Journal of Leisure Research (J LEISURE RES)

Journal description

Innovative, timely, and respected, the Journal of Leisure Research has published original research to advance the field of leisure studies since 1968. JLR is scientific in content and nature, focusing on conceptual and methodological advances and questions. In cooperation with the University of Minnesota, JLR is published five times annually. JLR is an official publication of the National Recreation and Park Association.

Current impact factor: 0.51

Impact Factor Rankings

2016 Impact Factor Available summer 2017
2009 Impact Factor 0.831

Additional details

5-year impact 1.21
Cited half-life >10.0
Immediacy index 0.08
Eigenfactor 0.00
Article influence 0.32
Website Journal of Leisure Research website
ISSN 0022-2216

Publications in this journal


  • No preview · Article · Jan 2016 · Journal of Leisure Research
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    ABSTRACT: This paper explores the dominant discourses associated with childhood obesity, children's leisure, and parenting practice, as revealed through two mainstream parenting magazines. Specifically, critical discourse analysis (CDA) is used to explore the discursive messages associated with childhood obesity; paying particular attention to the implications of this discourse for children's leisure and for parental responsibility. Implicit and explicit messages from a variety (n=70) of different texts (articles, images, advertisements etc.) were analyzed. Three central themes emerged: (a) instilling a fear of fat, (b) the notion of parental choice, and (c) the obligatory nature of leisure. These themes are discussed in light of critical theory and its application to the moral regulation of parenting as well as children's health and leisure.
    No preview · Article · Jan 2015 · Journal of Leisure Research
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    ABSTRACT: Arthritis is one of the most prevalent chronic health conditions in mid to late life, and leisure may provide potential health benefits. The study aims were to establish the predictive utility of leisure activities and leisure-based selective optimization with compensation (L-SOC) in explaining arthritis-based health and to determine whether physically active leisure serves as a mediator of L-SOC and health. The study sample included 140 middle-aged and older adults with arthritis. A mediator model was not supported. Instead, L-SOC and leisure activity expenditures were significant independent predictors of arthritis-based health. Findings provide preliminary support for a measure of leisure-specifc SOC and indicate that accumulating physical activity expenditures across diverse leisure activities is an important component of arthritis self-management.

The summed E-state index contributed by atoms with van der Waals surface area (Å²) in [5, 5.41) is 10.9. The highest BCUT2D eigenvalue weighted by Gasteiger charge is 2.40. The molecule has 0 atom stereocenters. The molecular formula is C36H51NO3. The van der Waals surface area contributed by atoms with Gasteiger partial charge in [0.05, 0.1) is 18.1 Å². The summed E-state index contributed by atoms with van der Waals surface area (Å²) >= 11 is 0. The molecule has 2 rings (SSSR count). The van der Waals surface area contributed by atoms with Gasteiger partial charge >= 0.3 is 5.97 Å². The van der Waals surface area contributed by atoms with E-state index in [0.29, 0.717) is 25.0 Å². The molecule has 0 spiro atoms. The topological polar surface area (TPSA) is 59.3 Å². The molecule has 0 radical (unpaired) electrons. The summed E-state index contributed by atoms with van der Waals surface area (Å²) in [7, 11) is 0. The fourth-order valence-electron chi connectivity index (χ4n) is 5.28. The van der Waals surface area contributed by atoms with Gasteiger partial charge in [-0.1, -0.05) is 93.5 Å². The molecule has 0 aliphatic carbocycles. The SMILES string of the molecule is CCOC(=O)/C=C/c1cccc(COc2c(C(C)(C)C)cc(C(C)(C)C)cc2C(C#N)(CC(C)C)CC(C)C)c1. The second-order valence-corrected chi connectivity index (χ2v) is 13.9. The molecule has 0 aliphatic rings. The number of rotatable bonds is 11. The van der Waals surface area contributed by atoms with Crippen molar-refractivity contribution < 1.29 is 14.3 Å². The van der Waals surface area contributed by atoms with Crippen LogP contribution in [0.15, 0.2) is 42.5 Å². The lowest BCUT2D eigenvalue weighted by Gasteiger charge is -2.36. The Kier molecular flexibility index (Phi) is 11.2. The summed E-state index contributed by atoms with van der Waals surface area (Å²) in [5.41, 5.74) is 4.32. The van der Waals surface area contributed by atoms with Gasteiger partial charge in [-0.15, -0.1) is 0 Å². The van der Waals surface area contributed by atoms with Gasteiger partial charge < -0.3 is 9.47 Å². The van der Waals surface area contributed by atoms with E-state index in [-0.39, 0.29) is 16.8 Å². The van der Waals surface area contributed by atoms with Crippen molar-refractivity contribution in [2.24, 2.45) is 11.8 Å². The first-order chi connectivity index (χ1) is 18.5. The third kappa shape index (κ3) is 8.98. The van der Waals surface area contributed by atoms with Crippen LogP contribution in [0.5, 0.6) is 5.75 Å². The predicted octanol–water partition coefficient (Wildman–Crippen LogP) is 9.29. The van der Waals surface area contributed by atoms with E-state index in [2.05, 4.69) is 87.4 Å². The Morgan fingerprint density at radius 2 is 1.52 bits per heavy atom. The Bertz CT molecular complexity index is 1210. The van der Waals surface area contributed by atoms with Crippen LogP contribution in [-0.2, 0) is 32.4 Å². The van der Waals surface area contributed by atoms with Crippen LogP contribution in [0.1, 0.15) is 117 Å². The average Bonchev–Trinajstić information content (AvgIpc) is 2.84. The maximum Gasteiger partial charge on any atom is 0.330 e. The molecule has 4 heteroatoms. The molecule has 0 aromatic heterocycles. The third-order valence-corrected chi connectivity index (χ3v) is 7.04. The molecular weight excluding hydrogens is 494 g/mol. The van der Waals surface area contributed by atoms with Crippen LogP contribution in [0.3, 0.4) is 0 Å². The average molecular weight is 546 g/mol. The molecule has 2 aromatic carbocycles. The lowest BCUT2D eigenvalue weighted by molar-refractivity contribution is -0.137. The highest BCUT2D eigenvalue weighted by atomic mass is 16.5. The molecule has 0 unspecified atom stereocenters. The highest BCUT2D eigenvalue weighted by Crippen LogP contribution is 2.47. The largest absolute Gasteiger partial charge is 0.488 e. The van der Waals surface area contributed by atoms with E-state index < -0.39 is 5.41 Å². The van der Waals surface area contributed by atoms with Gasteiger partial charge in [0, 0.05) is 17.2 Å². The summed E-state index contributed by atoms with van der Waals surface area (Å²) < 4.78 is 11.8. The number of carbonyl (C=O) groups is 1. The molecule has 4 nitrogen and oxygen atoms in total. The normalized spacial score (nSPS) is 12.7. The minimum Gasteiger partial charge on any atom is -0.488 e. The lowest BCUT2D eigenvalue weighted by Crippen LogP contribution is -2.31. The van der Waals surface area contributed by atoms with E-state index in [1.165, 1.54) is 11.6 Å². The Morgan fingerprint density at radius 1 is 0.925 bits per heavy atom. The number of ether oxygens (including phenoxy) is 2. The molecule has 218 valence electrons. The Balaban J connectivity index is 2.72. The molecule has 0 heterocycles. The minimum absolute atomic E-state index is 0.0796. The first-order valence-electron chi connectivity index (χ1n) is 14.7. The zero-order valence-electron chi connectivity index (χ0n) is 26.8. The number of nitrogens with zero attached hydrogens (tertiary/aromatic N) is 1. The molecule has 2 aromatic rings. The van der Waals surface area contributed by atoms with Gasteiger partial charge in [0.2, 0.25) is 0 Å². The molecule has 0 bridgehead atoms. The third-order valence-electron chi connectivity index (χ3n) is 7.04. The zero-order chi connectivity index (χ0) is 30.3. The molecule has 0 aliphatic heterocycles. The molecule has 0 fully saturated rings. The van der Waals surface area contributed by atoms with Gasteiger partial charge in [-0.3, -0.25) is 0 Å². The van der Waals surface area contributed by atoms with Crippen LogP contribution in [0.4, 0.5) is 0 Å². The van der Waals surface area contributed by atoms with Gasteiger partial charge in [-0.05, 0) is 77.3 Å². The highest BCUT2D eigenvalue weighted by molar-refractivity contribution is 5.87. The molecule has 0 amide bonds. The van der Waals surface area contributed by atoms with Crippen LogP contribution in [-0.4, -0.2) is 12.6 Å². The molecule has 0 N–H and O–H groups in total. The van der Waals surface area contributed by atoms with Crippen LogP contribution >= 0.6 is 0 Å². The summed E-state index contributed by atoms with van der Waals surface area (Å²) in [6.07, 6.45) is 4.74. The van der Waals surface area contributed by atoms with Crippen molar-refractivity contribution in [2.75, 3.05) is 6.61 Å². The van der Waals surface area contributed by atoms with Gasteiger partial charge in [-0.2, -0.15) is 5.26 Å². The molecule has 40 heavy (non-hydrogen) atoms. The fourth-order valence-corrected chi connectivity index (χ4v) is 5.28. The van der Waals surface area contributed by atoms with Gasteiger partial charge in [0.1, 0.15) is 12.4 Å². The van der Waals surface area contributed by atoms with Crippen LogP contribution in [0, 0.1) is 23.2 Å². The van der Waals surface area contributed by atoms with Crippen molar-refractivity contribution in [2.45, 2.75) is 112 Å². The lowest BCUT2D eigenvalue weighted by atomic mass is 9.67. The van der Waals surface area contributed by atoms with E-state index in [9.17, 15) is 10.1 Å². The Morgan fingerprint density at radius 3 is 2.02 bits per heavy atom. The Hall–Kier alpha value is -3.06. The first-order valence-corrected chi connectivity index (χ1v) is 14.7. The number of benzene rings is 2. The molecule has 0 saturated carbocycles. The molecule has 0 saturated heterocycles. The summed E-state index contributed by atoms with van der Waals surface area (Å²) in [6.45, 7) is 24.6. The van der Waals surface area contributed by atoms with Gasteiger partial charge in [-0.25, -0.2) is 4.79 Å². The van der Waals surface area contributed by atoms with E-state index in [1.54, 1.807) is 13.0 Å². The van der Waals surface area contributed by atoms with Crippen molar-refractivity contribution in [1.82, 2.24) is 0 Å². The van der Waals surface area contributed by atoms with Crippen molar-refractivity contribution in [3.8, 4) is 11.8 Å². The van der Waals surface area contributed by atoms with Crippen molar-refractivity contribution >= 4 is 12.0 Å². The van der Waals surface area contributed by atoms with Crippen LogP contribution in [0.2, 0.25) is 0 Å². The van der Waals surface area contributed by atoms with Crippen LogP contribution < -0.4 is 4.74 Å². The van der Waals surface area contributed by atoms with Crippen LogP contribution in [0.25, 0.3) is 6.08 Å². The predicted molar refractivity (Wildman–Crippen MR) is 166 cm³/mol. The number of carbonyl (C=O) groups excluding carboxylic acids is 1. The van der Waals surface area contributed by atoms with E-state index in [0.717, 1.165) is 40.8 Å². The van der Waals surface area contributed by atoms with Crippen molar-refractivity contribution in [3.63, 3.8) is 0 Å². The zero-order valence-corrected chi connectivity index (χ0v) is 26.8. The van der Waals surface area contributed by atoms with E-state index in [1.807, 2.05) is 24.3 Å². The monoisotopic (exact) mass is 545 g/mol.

No preview · Article · Jan 2015 · Journal of Leisure Research
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    ABSTRACT: This study utilized a nation-wide survey (n=73,622) to examine the associations of leisure time, leisure activities, and demographics with happiness among residents in China. Ordered logit regression analyses indicated that leisure time was positively associated with happiness. While passive leisure activities (e.g., watching TV, Internet surfing) were found to contribute to happiness, active leisure activities (e.g., exercising, socializing, and shopping) had no significant association with happiness. Among demographic variables, income was found to have a positive association with happiness; females were found to be generally happier than males, and urban residents happier than their rural counterparts. While age was surprisingly found to have no relation to happiness, education levels seemed to have varied non-linear relationships with happiness. The study contributes to empirically verifying the relationship between leisure and happiness and generates implications directing leisure policies and industry practices in China.
    No preview · Article · Jan 2015 · Journal of Leisure Research
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    ABSTRACT: This study examined the measurement properties and cross-cultural equivalence of a constraints negotiation model in the context of outdoor recreation. A convenience sample of 263 U.S. and 537 Chinese university students provided data by completing questionnaires in English and Chinese, respectively. Multiple models were fitted using confrmatory factor analysis. A hypothesized six-factor first-order model did not fit the U.S. data, but a modified four-factor model achieved acceptable fit. A second-order negotiation measurement model fit the U.S. data, but failed the nested?2 tests. Results did not support conceptual invariance between the English and Chinese version of the scale, suggesting further inquiry is important before moving forward with its use cross-culturally. Findings and implications are discussed with future studies suggested.